15. I realize when I’m here chatting with all of you, but especially Sheila, how much I don’t know about the role of Constitutional Law as the basis for civil society. So much to learn. That’s not surprising though from the perspective of how much human knowledge exists about everything. I try to keep up with the knowledge explosion as I have the time to invest in these retirement years and I was born with the same kind of curiosity that i observe in our Siamese cat who is determined not to let anyone do anything out of her intensely close observation and touch. She is much more successful than I am. I’m still going backwards as human knowledge explodes around me.

    Back in the day, as us mature people like to say, there were many fewer of us and much less was known yet the notion of valuable expertise was baked into society. Individuals with it were also generally called “professionals” and were available to spread their expertise when there was a need.

    Now it seems that everyone is entitled to know everything either because they actually invested in education or because they want to so will make up something based on, well, their biases and self interest. No more experts or professionals.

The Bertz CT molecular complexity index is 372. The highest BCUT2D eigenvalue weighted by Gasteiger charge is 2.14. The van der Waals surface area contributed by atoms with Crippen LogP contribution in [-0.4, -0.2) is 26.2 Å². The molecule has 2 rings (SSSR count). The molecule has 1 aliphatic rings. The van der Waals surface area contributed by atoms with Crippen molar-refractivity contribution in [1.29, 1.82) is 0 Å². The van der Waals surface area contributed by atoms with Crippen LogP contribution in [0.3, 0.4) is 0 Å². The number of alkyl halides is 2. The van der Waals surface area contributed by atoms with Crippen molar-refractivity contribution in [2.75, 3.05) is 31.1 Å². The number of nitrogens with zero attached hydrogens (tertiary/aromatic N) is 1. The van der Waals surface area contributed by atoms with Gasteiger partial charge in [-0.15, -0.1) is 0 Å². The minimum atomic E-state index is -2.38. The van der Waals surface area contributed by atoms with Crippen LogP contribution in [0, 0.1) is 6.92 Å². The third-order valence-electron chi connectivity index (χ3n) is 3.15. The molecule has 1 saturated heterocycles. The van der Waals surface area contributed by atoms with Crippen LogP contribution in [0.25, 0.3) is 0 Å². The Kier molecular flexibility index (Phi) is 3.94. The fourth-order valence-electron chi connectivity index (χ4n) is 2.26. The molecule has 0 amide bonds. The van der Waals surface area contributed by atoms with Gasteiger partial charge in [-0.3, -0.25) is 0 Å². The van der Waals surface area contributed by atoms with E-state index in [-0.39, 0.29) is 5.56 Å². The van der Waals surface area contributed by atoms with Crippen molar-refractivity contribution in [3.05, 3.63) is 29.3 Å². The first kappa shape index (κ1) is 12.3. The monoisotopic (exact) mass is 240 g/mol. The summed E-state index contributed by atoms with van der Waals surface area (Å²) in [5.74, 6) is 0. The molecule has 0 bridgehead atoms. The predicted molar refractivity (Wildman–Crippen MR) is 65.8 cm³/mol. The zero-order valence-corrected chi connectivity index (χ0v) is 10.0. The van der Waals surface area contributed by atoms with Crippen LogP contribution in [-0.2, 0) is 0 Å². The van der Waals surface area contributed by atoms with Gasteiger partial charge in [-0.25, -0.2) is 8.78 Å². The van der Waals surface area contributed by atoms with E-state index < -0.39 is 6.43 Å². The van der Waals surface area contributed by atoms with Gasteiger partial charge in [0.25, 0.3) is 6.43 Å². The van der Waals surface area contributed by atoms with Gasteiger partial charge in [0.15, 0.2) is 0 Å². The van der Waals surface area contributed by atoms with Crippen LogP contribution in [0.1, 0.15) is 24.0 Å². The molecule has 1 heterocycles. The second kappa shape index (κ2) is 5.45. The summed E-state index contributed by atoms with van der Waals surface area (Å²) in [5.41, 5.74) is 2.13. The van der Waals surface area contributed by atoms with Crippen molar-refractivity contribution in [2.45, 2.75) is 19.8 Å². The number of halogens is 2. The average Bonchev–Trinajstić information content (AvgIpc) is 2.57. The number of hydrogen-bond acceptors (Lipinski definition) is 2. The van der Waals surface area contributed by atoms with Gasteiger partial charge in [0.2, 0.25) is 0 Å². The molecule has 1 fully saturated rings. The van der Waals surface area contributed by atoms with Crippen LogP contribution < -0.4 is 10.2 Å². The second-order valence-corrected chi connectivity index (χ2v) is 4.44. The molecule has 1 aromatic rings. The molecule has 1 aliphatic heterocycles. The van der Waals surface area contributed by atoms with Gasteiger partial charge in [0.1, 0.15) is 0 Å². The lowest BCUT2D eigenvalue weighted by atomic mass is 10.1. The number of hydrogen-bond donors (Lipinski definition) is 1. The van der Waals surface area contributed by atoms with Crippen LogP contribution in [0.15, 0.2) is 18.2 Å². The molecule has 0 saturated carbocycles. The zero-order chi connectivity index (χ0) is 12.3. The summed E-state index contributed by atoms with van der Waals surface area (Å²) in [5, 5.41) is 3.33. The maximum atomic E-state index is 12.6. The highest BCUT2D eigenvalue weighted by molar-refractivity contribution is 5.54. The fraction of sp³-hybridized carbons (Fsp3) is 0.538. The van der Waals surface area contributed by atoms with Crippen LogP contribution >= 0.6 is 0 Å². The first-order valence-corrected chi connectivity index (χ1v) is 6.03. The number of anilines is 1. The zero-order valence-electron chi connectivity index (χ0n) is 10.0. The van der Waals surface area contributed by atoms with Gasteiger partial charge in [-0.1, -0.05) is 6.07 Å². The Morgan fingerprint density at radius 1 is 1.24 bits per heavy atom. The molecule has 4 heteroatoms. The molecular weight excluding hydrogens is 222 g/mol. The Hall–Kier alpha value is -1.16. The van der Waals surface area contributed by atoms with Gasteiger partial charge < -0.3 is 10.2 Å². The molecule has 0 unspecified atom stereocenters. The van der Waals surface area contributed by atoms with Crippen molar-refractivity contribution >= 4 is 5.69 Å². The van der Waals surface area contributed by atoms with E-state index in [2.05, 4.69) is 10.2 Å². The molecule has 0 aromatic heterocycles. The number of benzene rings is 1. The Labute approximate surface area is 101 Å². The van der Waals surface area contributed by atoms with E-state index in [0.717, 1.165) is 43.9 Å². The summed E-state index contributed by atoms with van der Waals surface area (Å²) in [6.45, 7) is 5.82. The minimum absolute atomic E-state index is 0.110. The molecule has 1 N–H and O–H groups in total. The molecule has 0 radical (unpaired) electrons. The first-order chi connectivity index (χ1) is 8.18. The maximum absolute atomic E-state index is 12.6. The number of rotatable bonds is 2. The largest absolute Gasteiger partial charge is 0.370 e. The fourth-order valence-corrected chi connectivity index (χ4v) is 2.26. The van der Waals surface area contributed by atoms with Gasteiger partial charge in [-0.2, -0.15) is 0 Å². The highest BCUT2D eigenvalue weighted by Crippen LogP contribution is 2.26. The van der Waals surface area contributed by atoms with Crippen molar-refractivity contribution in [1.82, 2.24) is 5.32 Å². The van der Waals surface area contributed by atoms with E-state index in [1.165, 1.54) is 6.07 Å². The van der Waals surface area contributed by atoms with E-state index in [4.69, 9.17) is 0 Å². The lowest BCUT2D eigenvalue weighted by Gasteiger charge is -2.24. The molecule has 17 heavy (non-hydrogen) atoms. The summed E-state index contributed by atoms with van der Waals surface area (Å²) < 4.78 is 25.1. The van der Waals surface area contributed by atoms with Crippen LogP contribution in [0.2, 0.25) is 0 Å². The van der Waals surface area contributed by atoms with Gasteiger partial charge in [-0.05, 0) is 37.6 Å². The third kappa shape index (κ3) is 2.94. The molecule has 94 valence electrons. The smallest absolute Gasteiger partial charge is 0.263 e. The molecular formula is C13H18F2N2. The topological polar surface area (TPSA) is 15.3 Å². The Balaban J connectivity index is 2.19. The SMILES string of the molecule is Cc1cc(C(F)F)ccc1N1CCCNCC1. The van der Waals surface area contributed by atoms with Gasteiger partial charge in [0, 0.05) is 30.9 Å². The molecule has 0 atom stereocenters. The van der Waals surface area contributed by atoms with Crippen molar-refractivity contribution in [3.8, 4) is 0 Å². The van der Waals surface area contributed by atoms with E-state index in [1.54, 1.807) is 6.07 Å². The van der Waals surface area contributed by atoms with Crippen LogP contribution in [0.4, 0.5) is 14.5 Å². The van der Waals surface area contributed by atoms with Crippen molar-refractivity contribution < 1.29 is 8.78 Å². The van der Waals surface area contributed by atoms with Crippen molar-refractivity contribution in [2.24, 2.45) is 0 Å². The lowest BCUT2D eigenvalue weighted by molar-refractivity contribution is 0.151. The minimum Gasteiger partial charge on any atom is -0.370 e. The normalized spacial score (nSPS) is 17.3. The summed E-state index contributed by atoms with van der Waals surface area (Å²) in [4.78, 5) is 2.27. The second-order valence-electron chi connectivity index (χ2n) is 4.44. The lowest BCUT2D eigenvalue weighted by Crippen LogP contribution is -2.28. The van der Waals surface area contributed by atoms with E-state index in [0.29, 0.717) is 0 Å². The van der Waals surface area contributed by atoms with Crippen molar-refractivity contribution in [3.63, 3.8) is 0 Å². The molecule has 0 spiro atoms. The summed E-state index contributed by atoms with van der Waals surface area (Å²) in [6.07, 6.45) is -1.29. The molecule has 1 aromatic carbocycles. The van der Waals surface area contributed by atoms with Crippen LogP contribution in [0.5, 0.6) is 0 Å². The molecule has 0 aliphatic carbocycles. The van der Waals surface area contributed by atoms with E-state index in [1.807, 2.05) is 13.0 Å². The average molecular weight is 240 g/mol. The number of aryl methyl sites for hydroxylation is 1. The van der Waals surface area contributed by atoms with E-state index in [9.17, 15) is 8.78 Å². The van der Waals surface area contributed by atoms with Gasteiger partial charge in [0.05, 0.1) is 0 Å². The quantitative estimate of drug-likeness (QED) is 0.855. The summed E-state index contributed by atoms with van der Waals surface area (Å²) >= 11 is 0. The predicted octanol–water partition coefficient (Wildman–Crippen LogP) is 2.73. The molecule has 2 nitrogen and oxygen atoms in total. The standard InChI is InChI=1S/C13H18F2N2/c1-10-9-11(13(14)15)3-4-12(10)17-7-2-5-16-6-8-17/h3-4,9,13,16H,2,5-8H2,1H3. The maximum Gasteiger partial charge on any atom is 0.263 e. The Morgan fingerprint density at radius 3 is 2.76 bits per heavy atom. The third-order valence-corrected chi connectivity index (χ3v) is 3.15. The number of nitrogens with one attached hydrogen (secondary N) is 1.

That now includes our President and in fact most of the “team” he recruited to destroy Constitutional law and order. He simply has no idea what he’s doing so does whatever best suits him and his collection of toadies cheer him on.

    All I can say is that with all that is known, how we choose to operate as a society in this regard is grossly dysfunctional. Not only are we not taking advantage of what is known we actually run counter to reality much of the time.

  16. Sheila states that her charge is to “explore whether and how much government can limit individual rights in order to discharge its duty to protect citizens’ health and lives.”

    That question caused me to refer to a summary of the Bill of Rights in which they remind the reader of the last two amendments that “respectively spell out that this list of individual protections is not meant to exclude other ones, and, by contrast, set forth that all powers claimed by the federal government had to be expressly stated in the Constitution.”

    That left me a little cold, and so I turned to my bible…a book written by two Harvard University professors Steven Levitsky and Daniel Ziblatt titled How Democracies Die. Toward the end of the book, after they concluded that the constitution, with its amendments, is a relatively brief document that is unable to cover every situation that we demand of it, they write